The National Submariners' War Memorialis a war memorial on the Victoria Embankment in London, England, between Waterloo Bridge and Blackfriars Bridge. The memorial is also referred to as the National Submarine War Memorial, the National Submarine Memorial, the Submarine War Memorial and the Submariner Memorial. It commemorates the Royal Navy submariners who died in the First and Second World Wars. The Royal Navy Submarine Service had 57 operational vessels at the start of the First World War in 1914, but expanded to 137 vessels by the time the war ended in 1918, with another 78 under construction. During the war, 54 of its submarines were sunk, and over 1,300 Royal Navy submariners were killed. The memorial is a Grade II* listed building, and it is the focal point of a special memorial walk and laying of wreaths held each year by submariners on the Sunday preceding Remembrance Sunday.
A war memorial is a building, monument, statue or other edifice to celebrate a war or victory, or to commemorate those who died or were injured in a war.
Victoria Embankment is part of the Thames Embankment, a road and river-walk along the north bank of the River Thames in London. It runs from the Palace of Westminster to Blackfriars Bridge in the City of London.
Waterloo Bridge is a road and foot traffic bridge crossing the River Thames in London, between Blackfriars Bridge and Hungerford Bridge. Its name commemorates the victory of the British, Dutch and Prussians at the Battle of Waterloo in 1815. Thanks to its location at a strategic bend in the river, the views from the bridge are widely held to be the finest from any spot in London at ground level.
The memorial was funded by public subscription. It was designed by the architect Arthur Heron Ryan Tenison, and bears a bronze sculpture by Frederick Brook Hitch which was cast by the Parlanti Foundry. Tenison and Hitch also collaborated on the memorial to the 8th and 9th Submarine Flotillas at St Mary's Church, Shotley. The memorial was built into a granite pier that former part of the entrance to Temple Pier, a boat landing stage on the Victoria Embankment.
Frederick Brook Hitch (1897–1957), the son of architectural sculptor Nathaniel Hitch, was a British sculptor. He attended the Royal Academy and was a Fellow of the Royal Society of British Sculptors and lived in Hertford, Hertfordshire, England.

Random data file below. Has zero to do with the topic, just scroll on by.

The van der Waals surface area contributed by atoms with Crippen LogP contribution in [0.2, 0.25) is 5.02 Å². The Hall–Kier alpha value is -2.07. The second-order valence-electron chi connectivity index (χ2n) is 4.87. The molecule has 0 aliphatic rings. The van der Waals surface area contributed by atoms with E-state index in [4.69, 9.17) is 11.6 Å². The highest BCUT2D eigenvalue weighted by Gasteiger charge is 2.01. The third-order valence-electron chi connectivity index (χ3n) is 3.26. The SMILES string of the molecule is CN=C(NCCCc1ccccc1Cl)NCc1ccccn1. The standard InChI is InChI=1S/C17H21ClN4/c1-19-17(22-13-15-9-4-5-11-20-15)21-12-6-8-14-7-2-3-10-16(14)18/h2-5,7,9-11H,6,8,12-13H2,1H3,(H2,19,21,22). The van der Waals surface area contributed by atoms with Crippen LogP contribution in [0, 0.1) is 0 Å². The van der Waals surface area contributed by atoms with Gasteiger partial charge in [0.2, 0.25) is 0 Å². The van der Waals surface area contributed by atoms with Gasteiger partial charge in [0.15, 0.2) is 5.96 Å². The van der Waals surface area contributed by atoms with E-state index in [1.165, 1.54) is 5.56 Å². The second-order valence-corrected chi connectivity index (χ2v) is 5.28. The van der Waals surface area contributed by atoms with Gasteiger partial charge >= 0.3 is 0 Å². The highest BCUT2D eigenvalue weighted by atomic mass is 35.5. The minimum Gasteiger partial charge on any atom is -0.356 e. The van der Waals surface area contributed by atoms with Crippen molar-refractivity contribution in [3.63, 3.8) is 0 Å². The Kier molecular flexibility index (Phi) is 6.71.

The memorial stands on granite steps, supporting a large bronze bas relief within an architectural frame. The bas relief shows the interior of a submarine and another with nereids swimming on either side. To the right and left are allegorical figures representing Truth and Justice. On either side of the central bronze plaques are 40 bronze wreath hooks in the form of anchors. At the top of the memorial is the inscription "Erected to the memory of the officers and men of the British Navy /who lost their lives serving in submarines 1914–1918 and 1939–1945". On the left hand side is a list of 50 submarines lost during the First World War , and on the right a list of 82 submarines lost during the Second World War. It was unveiled on 15 December 1922 by the Chief of the Submarine Service, Rear Admiral Sir Hugh Sinclair, and dedicated by the Chaplain of the Fleet, Archdeacon Charles Ingles.
In Greek mythology, the Nereids are sea nymphs, the 50 daughters of Nereus and Doris, sisters to Nerites. They often accompany Poseidon, the god of the sea, and can be friendly and helpful to sailors, like the Argonauts in their search for the Golden Fleece.
Rear-Admiral, Submarines is a post in the Royal Navy which involves command of the Royal Navy Submarine Service. It evolved from the post of Inspecting Captain of Submarines in 1901 and would later evolve to become the post of Flag Officer Submarines in 1944.
Admiral Sir Hugh Francis Paget Sinclair,, known as Quex Sinclair, was a British intelligence officer. Between 1919 and 1921, After World War I, he was Director of British Naval Intelligence, and he helped to set up the Secret Intelligence Service before World War II.
Further panels commemorating the Second World War were unveiled on 15 November 1959 by Rear-Admiral Bertram Taylor. An additional plaque was added in 1992 to commemorate the 70th anniversary of the unveiling of the original memorial. The 70th anniversary plaque reads: "National Submarine War Memorial (1922) This plaque commemorates the memorial’s seventieth anniversary and the contribution by the members of the submariners old comrades, London, in their devotion to the upkeep of this memorial, unveiled by Peter P. Rigby C.B.E.J.P.".
Rear Admiral Bertram Wilfrid Taylor CB, DSC was a Royal Navy officer who became Flag Officer Submarines.
It became a Grade II listed building in 1972, and was upgraded to Grade II* in January 2017.
The Tower Hill Memorial is a pair of Commonwealth War Graves Commission memorials in Trinity Square, on Tower Hill in London, England. The memorials, one for the First World War and one for the Second, commemorate civilian merchant sailors and fishermen who were killed as a result of enemy action and have no known grave. The first, the Mercantile Marine War Memorial, was designed by Sir Edwin Lutyens and unveiled in 1928; the second, the Merchant Seamen's Memorial, was designed by Sir Edward Maufe and unveiled in 1955. A third memorial, commemorating merchant sailors who were killed in the 1982 Falklands War, was added to the site in 2005.
The Nelson Monument is a monument to Admiral Horatio Nelson, in Exchange Flags, Liverpool, England. It was designed by Matthew Cotes Wyatt and sculpted by Richard Westmacott. It stands to the north of the Town Hall and was unveiled in 1813.
The Battle of Britain Monument in London is a sculpture on the Victoria Embankment, overlooking the River Thames, which commemorates the individuals who took part in the Battle of Britain during the Second World War.
Vernon March (1891–1930) was an English sculptor, renowned for major monuments such as the National War Memorial of Canada in Ottawa, Ontario, the Samuel de Champlain Monument in Orillia, Ontario, and the Cape Town Cenotaph, South Africa. Without the benefit of a formal education in the arts, he was the youngest exhibitor at The Exhibition of the Royal Academy of Arts.
West Hartlepool War Memorial or Victory Square War Memorial or Victoria Square Cenotaph is a war memorial in Hartlepool, County Durham, England commemorating those from West Hartlepool who died in World War I and World War II. The war memorial, created in the 1920s, is located on Victoria Road in Hartlepool's Victory Square. The square was created for this monument.